As the actual voting in the Democratic presidential primary gets closer, the race is becoming tighter, both numerically and emotionally.
Some wealthy Democratic donors appear to be panicking as the candidate they’ve gravitated toward, Joe Biden, has had trouble in debates and also demonstrated significant problems appealing to the small-dollar donors that have become so important in Democratic presidential campaigns.
Additionally, the informal truce between Elizabeth Warren and Bernie Sanders has started to unravel a bit as the Massachusetts senator has pulled into either first or second place depending on the survey. While the candidates themselves aren’t going after each other, some of their supporters are sparring with increasing frequency.
The key point of contention for these further-left candidates revolves around a subject that this show is named after—their theories of change.
Both candidates have called for significant expansion of the federal government, more regulations on big business, and also for higher taxes on wealthy people. But how can such big promises be achieved when the Senate is dominated by small states that elect Republicans?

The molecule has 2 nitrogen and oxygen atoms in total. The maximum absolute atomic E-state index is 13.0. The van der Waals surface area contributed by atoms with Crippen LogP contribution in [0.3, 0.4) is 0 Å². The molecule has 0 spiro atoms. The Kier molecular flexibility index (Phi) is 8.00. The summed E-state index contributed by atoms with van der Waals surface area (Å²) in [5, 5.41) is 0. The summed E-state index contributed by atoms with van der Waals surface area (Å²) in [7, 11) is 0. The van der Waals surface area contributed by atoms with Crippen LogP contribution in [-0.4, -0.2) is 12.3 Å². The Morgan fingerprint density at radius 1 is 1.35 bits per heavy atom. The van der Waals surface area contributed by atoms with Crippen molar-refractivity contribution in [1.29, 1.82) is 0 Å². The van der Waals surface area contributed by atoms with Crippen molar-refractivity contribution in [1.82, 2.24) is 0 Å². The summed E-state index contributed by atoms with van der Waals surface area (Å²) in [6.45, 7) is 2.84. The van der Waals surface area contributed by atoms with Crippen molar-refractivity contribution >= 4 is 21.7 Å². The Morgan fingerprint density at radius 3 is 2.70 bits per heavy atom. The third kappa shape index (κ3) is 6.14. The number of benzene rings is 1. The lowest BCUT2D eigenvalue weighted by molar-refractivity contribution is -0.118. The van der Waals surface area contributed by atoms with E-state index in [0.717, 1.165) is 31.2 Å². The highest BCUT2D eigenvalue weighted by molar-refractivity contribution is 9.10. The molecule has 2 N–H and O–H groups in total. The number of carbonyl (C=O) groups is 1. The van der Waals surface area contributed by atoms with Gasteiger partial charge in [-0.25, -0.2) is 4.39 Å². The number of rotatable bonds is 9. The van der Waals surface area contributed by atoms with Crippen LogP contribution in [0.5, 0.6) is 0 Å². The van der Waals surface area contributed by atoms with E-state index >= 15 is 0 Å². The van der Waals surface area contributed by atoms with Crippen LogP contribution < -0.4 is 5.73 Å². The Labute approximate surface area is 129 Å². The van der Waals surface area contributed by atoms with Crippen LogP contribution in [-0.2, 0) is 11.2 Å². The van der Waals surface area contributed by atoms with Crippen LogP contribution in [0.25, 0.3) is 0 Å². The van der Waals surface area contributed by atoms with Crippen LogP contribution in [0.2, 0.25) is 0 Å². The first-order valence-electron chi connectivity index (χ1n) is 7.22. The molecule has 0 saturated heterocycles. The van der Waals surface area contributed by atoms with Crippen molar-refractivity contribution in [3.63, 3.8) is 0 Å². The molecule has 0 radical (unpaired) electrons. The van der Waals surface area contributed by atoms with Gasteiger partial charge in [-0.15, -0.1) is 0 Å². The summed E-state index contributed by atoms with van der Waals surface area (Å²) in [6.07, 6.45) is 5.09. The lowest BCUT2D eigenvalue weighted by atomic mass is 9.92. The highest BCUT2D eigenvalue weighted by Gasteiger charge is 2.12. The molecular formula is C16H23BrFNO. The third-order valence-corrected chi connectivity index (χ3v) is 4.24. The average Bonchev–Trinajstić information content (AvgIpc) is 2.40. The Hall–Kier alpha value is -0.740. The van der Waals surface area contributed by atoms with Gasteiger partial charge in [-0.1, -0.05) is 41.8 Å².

Sanders says he can solve the problem by activating the millions of Americans who have dropped out of the political system because they believe both parties mostly advocate for the same policies. And it’s true that surveys of these “unlikely voters” reveal them to be more economically liberal than those who do vote. At the same time, however, the term “socialism” has proven unpopular with many Americans. In a survey conducted earlier this year, the Pew Research Center found that 33% of Democratic respondents said they negative opinion of socialism. Independents are even more skeptical.
Elizabeth Warren, meanwhile, seems to be focusing first on winning the nomination rather than completely overhauling the American economic system. Polls have shown that Democratic loyalists seem to like her over Sanders, but her left-wing critics argue that Warren’s less sweeping solutions won’t solve the problems that she and Sanders agree exist.
With Joe Biden running out of steam with each passing day, the debate over how to make change between Warren and Sanders is likely to become only more significant within the Democratic presidential contest. Carl Beijer, a socialist writer and election analyst, joins Theory of Change host Matthew Sheffield to discuss the emerging contest between the two candidates and what it means for Democrats in 2020. Beijer also discusses the strengths and weaknesses of Warren, Sanders, and Joe Biden in a general election against Donald Trump.
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